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Adrienne Harris

Checking in with America’s top state bank regulator

NEW YORK Adrienne Harris wields more power over the U.S. banking system than perhaps any other state official. As the superintendent of the New York Department of Financial Services, her decisions ripple far beyond Wall Street.

Just last week, Harris’ office toughened up guidance for its regulated crypto firms with new risk assessment standards for consumer-facing products and more. It’s the latest way that New York’s top financial regulator is establishing itself as a global leader in crypto oversight.

Harris, who took office in 2021, has also found herself in the middle of national economic politics this year. She played a key role in the spring’s miniature banking crisis. Harris even helped House Republicans design key crypto legislation that would carve out a more prominent role for states.

That’s why we recently traveled to Harris’ perch in lower Manhattan for a wide-ranging conversation about the state of the banking sector, her leading role in crypto regulation and more.

The banking system: The sector has been on the edge for much of this year. But Harris says the banking system is “very strong and very resilient.”

The American financial sector’s rollercoaster kicked off in March, when two large regional banks — California-based Silicon Valley Bank and New York-based Signature Bank — collapsed in a matter of days. The decision to close Signature came from Harris’ NYDFS.

The rapid response from both federal and state officials has been credited with stemming what could have become a panic. “A lot of people did a lot of work earlier this year to make sure that’s the case,” Harris said. “So I feel good.”

Her diagnosis echoes what we’ve heard from federal officials like Treasury Secretary Janet Yellen and the Federal Reserve’s Michael Barr.

Capital reform: The Biden administration’s push for tougher capital standards in the wake of the banking crisis this year is arguably the industry’s top threat from Washington.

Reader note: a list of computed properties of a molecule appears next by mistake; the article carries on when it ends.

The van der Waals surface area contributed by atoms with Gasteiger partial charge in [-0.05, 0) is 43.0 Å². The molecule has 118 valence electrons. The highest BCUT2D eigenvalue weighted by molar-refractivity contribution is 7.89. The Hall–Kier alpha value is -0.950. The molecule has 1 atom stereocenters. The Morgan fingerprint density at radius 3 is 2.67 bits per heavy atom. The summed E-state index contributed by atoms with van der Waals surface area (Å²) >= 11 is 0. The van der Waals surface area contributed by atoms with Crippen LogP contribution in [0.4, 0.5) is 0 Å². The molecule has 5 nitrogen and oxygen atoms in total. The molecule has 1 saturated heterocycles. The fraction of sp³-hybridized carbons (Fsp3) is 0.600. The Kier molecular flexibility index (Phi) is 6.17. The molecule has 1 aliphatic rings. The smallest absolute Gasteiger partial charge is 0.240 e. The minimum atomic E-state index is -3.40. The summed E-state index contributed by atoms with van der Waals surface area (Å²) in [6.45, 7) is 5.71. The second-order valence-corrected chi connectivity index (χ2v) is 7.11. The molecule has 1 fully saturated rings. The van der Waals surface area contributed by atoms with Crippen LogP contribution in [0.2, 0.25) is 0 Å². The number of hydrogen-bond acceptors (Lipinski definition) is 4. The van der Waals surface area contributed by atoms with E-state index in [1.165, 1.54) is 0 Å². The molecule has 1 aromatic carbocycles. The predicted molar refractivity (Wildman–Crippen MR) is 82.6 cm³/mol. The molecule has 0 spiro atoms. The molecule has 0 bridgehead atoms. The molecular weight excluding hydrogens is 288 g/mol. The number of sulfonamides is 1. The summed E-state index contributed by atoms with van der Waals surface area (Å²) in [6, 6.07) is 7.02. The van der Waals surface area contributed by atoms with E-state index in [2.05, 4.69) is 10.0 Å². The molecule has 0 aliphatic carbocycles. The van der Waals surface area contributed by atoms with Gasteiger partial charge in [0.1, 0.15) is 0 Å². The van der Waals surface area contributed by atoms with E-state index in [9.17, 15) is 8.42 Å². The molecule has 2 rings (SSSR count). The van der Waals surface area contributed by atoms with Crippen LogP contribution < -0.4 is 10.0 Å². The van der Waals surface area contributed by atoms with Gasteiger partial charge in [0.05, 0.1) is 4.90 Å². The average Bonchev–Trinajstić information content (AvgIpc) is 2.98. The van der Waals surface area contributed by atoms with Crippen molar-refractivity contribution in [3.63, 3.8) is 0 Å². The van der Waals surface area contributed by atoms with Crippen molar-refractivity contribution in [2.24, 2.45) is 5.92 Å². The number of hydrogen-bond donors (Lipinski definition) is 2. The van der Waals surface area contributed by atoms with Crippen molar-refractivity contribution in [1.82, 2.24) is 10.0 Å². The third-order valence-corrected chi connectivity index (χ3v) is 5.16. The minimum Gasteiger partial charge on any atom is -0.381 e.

Banking sector advocates say the rules under consideration are too complicated for banks to grasp their full potential impact, which risks slowing down the economy.

So we asked Harris: Is the Biden administration on the right track, or are bank regulators overreacting?

The superintendent didn’t want to opine on that without being in the room with federal regulators. But Harris said it was crucial for regulators to take industry feedback into account.

“It’s so important that all regulators — and it’s one of the things I’ve worked very hard to put in place here — be data driven, be looking at the evidence to say, ‘What is the impact of a proposal?’” Harris said.

The phrase “data driven” touches on a core complaint we’ve heard from the banking industry in recent weeks. Trade associations representing much of the financial sector warned regulators they hadn’t shown enough economic analysis to prove that capital reform is necessary.

“Not to be a complete political science nerd, but this is why we have the APA, or the state APA in our case,” Harris said. “So that stakeholders have the opportunity to weigh in both formally and then informally through engagement with the regulator.”

Commercial real estate: One of the big headwinds for the economy for a while now is uncertainty in the commercial real estate sector, where banks hold a lot of properties. Nowhere is that truer than in New York City.

But Harris says New York’s banks and supervisors are better equipped to handle that uncertainty than outside observers might assume, thanks in part to how they’ve diversified their portfolios.

Ahead on crypto: Harris defended her support for a national framework for crypto regulation without direct Federal Reserve oversight.

As lawmakers on the House Financial Services Committee spent months trying to develop bipartisan frameworks to better regulate crypto, Harris became a “central player” in those negotiations.

If that stablecoin bill eventually becomes law, Harris will have been critical in carving out a key role for state governments in the future of digital assets.

“We want federal partners at the table,” Harris said. “But there is a real role for states to play because we are here on the ground. We’re often much nimbler and can act faster.”

The bill cleared the House Financial Services Committee in July with support from all Republicans and a just handful of Democrats. It would allow state-regulated stablecoin companies to avoid direct oversight from the Federal Reserve. The Fed is not thrilled about that.

But Harris pushed back when we asked about the risks of a “race to the bottom” in stablecoin regulation, where companies can theoretically migrate to states with the weakest regulation. She argued that the success so far of New York’s BitLicense, the state’s business license for crypto firms, is proof that tougher rules can attract business when regulators are transparent.

What to watch: Congress is going to keep thinking about the future of finance and other structural changes to the banking system for the foreseeable future. We expect state regulators like Harris to continue to play a key role in those discussions.

— Brendan Pedersen (Photo credit: Johnny Angelillo for Punchbowl News)

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